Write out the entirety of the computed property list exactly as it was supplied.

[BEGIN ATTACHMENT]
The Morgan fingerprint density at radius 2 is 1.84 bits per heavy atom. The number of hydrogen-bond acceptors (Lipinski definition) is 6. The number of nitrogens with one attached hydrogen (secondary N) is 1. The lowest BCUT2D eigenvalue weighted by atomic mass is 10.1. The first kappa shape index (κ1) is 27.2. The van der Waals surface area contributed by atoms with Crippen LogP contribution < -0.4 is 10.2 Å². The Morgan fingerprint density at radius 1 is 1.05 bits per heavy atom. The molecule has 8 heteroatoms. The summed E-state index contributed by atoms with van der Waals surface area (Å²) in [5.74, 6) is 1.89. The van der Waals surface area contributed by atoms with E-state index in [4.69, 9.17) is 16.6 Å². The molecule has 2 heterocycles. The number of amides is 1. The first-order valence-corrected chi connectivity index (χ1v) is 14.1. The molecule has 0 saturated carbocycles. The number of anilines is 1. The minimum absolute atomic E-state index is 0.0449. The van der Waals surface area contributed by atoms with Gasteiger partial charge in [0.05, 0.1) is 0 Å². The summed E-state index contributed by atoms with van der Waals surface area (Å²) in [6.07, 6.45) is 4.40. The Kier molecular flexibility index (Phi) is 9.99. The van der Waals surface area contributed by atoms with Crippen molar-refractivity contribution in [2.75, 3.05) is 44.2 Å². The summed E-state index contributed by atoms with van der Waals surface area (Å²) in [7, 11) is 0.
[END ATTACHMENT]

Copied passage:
The Morgan fingerprint density at radius 2 is 1.84 bits per heavy atom. The number of hydrogen-bond acceptors (Lipinski definition) is 6. The number of nitrogens with one attached hydrogen (secondary N) is 1. The lowest BCUT2D eigenvalue weighted by atomic mass is 10.1. The first kappa shape index (κ1) is 27.2. The van der Waals surface area contributed by atoms with Crippen LogP contribution < -0.4 is 10.2 Å². The Morgan fingerprint density at radius 1 is 1.05 bits per heavy atom. The molecule has 8 heteroatoms. The summed E-state index contributed by atoms with van der Waals surface area (Å²) in [5.74, 6) is 1.89. The van der Waals surface area contributed by atoms with E-state index in [4.69, 9.17) is 16.6 Å². The molecule has 2 heterocycles. The number of amides is 1. The first-order valence-corrected chi connectivity index (χ1v) is 14.1. The molecule has 0 saturated carbocycles. The number of anilines is 1. The minimum absolute atomic E-state index is 0.0449. The van der Waals surface area contributed by atoms with Gasteiger partial charge in [0.05, 0.1) is 0 Å². The summed E-state index contributed by atoms with van der Waals surface area (Å²) in [6.07, 6.45) is 4.40. The Kier molecular flexibility index (Phi) is 9.99. The van der Waals surface area contributed by atoms with Crippen molar-refractivity contribution in [2.75, 3.05) is 44.2 Å². The summed E-state index contributed by atoms with van der Waals surface area (Å²) in [7, 11) is 0.